The other thing that makes me laugh about the cover is that Morrow started by saying, 'We like the Headline cover but we don't love it, so I hope you don't mind if we have a go ourselves' (My editor is very gently-spoken) and then came up with something awfully similar!
  • Re: Literary fiction - a definition?
    by rogernmorris at 13:26 on 08 February 2007
    "There was this really weird guy on the train this morning. He was reading Crime And Punishment... but he kept laughing..."

    It wasn't me, honest. Though I do think C&P has some darkly comic moments.
  • Re: Literary fiction - a definition?
    by rogernmorris at 13:26 on 08 February 2007
    "There was this really weird guy on the train this morning. He was reading Crime And Punishment... but he kept laughing..."

    It wasn't me, honest. Though I do think C&P has some darkly comic moments.


    <Added>

    Why did that post twice? I hate it when that happens.
  • Re: Literary fiction - a definition?
    by Account Closed at 13:40 on 08 February 2007
    Yes, Emma, I never get that 'a novel' title either. I mean, mine's supposed to say 'A love story' or like the novel Perfume 'The story of a murderer', and I think their fine really. But 'a novel' I suppose is just to help the Americans realise it isn't a brick, or a pie, or something like that.

    JB

    <Added>

    their fine? Jesus! Call myself a writer!
  • Re: Literary fiction - a definition?
    by polysharratt1 at 13:44 on 08 February 2007
    Literary fiction respects its place in relation to culture and cultural history as well as the genre it is written in, which could be, for example, sex and shopping.

    So-called literary fiction is any fiction that makes and expects connections and interconnectedness from its subject. It's a really thorough working through of a subject, sometimes beyone a genre.

    The connections don't have to be from the canon of arts and literature, they can just as easily come from a protaganist who knows nothing but is determined to find out or discover something, a protaganist who is aware and creates their own sense of place, value and worth.

    What this means to me is that when it works it attempts to create a subject, a setting, a context and a narrative that, while using the form of a genre, leaves you feeling completely 'literified' which means determined to do something worthhwhile with your life......
  • Re: Literary fiction - a definition?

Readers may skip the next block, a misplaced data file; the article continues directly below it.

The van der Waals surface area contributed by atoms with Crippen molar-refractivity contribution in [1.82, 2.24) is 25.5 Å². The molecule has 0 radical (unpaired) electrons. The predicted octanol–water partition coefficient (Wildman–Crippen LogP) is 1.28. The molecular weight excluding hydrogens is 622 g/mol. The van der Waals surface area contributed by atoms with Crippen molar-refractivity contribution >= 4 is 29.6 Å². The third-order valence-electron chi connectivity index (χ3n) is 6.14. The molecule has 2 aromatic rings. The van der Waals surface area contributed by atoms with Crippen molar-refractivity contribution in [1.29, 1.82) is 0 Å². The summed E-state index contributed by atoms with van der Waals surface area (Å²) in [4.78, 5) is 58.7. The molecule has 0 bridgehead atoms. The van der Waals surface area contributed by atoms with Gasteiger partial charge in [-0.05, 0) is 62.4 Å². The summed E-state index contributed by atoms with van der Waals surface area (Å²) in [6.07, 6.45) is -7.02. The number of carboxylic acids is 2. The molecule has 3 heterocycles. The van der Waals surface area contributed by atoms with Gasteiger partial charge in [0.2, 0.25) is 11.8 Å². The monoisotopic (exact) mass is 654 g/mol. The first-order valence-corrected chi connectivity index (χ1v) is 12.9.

by rogernmorris at 17:01 on 08 February 2007
    Emma, maybe they added 'A Novel' in case anyone thought it was a text book!

    The same thing happened to me with the American edition, which became 'A Novel'. In the UK it had been 'A St Petersburg Mystery', which was my subtitle to signal the setting, and to indicate the kind of book it was. The US editor said they did not want it to be received as genre fiction. I'm embarrassed to say it, but 'A Novel' is intended to assert literary credentials. Their idea, not mine. And it's purely to do with marketing and getting reviews, apparently. they tell me a crime book in the States will not get reviewed. A literary novel will.

    But in the UK they very much wanted it to be perceived as crime fiction - 'That's how it will get noticed' said my editor. It comes down to marketing. Same book, different genres in different countries.
  • Re: Literary fiction - a definition?
    by EmmaD at 17:08 on 08 February 2007
    Yes, that makes sense. Isn't it all odd? There's a completely different set of messages that go out to reviewers and book trade customers, that are almost invisible to readers, it seems.

    TMOL US-style also has its fore-edges rough-cut, to make it look old-fashionedly literary I think. I rather like it, but it's less than convincing because the top and bottom edges are as crisply machine-cut as ever!

    Emma

    <Added>

    A propos A/The Gentle Axe, it occurs to me that 'mystery' is a much more exact genre term in the US - it's what they call a detective story, I think. So maybe it would be too much pigeonholed over there if it had its proper subtitle. To us, I'd say, 'mystery' has a more general, descriptive feel.
  • This 182 message thread spans 13 pages:  < <   1   2   3   4   5   6  7  8   9   10   11   12   13  > >